This chapter will discuss what tools might be at your disposal when the out-of-the-box functionality of the CMS runs short.
What is an event model?
How does repository abstraction allow the integration of other content?
In what ways might we want to customize a WYSIWYG interface for our editors?
How and why would we run batch jobs on content?
How can heavy use of plug-ins make my implementation hard to manage over the long-term?
On how the API and extensibility model causes the vendor's past development team to heavily influence your own current development team.
In a strange way, developers build a kind of time-shifted relationship with the original vendor team through the API. A clean, consistent, well-documented API gives a good impression of the vendor's team. The implementing developers learn to trust them, and build confidence that requested customizations can actually be achieved. When a user asks if something can be done, the answer becomes, “I'm pretty sure there's a way.”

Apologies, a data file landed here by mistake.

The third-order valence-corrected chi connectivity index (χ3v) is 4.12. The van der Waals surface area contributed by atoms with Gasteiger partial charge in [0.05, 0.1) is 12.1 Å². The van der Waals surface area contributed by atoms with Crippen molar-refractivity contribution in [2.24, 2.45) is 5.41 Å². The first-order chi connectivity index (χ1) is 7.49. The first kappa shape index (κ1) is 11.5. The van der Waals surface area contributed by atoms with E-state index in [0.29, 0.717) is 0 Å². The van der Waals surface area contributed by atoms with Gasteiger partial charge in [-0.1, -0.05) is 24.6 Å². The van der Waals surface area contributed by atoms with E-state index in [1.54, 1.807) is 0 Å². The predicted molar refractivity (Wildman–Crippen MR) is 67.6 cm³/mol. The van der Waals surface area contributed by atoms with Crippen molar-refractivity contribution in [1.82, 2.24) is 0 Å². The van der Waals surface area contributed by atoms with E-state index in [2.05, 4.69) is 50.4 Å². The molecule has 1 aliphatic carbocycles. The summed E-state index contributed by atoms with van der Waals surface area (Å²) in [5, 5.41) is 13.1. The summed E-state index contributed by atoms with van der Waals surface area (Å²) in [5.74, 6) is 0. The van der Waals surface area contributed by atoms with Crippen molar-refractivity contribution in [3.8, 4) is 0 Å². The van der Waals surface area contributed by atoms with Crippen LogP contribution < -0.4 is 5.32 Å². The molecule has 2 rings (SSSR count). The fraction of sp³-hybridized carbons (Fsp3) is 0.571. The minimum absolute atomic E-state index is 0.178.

A poor API is the exact opposite. Inconsistent and awkward APIs breed distrust among developers. In some cases, it seems like the API – and, by proxy, the vendor itself – is actually working against them. It's like having a team member who doesn't pull their weight and drags the rest of the team down. Whenever a customization is asked for, the answer becomes “I'll check, but I doubt it.”